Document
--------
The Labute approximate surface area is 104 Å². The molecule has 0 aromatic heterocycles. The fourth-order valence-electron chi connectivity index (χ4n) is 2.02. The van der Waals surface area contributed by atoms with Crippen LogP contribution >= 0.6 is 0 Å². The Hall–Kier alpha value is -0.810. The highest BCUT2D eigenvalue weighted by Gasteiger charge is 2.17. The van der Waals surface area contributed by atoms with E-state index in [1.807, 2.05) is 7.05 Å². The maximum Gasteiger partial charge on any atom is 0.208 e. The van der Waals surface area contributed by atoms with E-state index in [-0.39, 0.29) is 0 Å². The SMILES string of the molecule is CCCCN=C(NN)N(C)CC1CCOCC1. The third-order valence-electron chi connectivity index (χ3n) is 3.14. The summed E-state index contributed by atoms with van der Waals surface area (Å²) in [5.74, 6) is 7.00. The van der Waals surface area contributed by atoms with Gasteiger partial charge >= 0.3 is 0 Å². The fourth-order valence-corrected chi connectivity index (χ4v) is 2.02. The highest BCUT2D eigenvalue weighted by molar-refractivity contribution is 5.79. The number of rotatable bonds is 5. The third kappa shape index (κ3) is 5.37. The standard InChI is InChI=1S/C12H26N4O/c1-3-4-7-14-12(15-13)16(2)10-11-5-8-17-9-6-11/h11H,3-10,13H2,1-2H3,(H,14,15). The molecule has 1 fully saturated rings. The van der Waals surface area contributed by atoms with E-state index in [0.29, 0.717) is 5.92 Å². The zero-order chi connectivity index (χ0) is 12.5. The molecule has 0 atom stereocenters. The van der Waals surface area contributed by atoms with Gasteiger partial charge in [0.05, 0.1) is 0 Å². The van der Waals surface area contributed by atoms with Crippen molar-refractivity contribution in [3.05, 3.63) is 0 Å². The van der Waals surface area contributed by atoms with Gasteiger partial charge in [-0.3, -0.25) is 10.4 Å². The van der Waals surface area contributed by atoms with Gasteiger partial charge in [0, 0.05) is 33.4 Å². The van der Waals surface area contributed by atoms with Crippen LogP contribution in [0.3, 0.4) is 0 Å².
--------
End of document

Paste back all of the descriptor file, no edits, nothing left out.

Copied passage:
The Labute approximate surface area is 104 Å². The molecule has 0 aromatic heterocycles. The fourth-order valence-electron chi connectivity index (χ4n) is 2.02. The van der Waals surface area contributed by atoms with Crippen LogP contribution >= 0.6 is 0 Å². The Hall–Kier alpha value is -0.810. The highest BCUT2D eigenvalue weighted by Gasteiger charge is 2.17. The van der Waals surface area contributed by atoms with E-state index in [1.807, 2.05) is 7.05 Å². The maximum Gasteiger partial charge on any atom is 0.208 e. The van der Waals surface area contributed by atoms with E-state index in [-0.39, 0.29) is 0 Å². The SMILES string of the molecule is CCCCN=C(NN)N(C)CC1CCOCC1. The third-order valence-electron chi connectivity index (χ3n) is 3.14. The summed E-state index contributed by atoms with van der Waals surface area (Å²) in [5.74, 6) is 7.00. The van der Waals surface area contributed by atoms with Gasteiger partial charge >= 0.3 is 0 Å². The fourth-order valence-corrected chi connectivity index (χ4v) is 2.02. The highest BCUT2D eigenvalue weighted by molar-refractivity contribution is 5.79. The number of rotatable bonds is 5. The third kappa shape index (κ3) is 5.37. The standard InChI is InChI=1S/C12H26N4O/c1-3-4-7-14-12(15-13)16(2)10-11-5-8-17-9-6-11/h11H,3-10,13H2,1-2H3,(H,14,15). The molecule has 1 fully saturated rings. The van der Waals surface area contributed by atoms with E-state index in [0.29, 0.717) is 5.92 Å². The zero-order chi connectivity index (χ0) is 12.5. The molecule has 0 atom stereocenters. The van der Waals surface area contributed by atoms with Gasteiger partial charge in [0.05, 0.1) is 0 Å². The van der Waals surface area contributed by atoms with Crippen molar-refractivity contribution in [3.05, 3.63) is 0 Å². The van der Waals surface area contributed by atoms with Gasteiger partial charge in [-0.3, -0.25) is 10.4 Å². The van der Waals surface area contributed by atoms with Gasteiger partial charge in [0, 0.05) is 33.4 Å². The van der Waals surface area contributed by atoms with Crippen LogP contribution in [0.3, 0.4) is 0 Å².